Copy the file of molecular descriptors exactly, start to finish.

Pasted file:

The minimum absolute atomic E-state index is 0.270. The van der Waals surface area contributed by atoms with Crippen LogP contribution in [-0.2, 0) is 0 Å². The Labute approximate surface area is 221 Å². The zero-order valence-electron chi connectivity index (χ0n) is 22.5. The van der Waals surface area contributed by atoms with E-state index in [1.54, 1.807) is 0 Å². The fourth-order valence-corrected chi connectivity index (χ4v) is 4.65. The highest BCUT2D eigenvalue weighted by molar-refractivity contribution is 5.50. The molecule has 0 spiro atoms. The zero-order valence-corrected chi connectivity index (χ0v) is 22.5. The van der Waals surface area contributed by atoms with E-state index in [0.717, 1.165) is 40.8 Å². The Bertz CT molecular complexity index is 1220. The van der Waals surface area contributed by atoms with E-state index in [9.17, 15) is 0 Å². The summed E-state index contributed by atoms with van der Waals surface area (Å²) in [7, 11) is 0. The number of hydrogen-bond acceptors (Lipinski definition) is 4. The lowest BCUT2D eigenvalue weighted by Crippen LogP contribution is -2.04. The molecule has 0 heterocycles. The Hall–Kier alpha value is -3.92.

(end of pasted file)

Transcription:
The minimum absolute atomic E-state index is 0.270. The van der Waals surface area contributed by atoms with Crippen LogP contribution in [-0.2, 0) is 0 Å². The Labute approximate surface area is 221 Å². The zero-order valence-electron chi connectivity index (χ0n) is 22.5. The van der Waals surface area contributed by atoms with E-state index in [1.54, 1.807) is 0 Å². The fourth-order valence-corrected chi connectivity index (χ4v) is 4.65. The highest BCUT2D eigenvalue weighted by molar-refractivity contribution is 5.50. The molecule has 0 spiro atoms. The zero-order valence-corrected chi connectivity index (χ0v) is 22.5. The van der Waals surface area contributed by atoms with E-state index in [0.717, 1.165) is 40.8 Å². The Bertz CT molecular complexity index is 1220. The van der Waals surface area contributed by atoms with E-state index in [9.17, 15) is 0 Å². The summed E-state index contributed by atoms with van der Waals surface area (Å²) in [7, 11) is 0. The number of hydrogen-bond acceptors (Lipinski definition) is 4. The lowest BCUT2D eigenvalue weighted by Crippen LogP contribution is -2.04. The molecule has 0 heterocycles. The Hall–Kier alpha value is -3.92.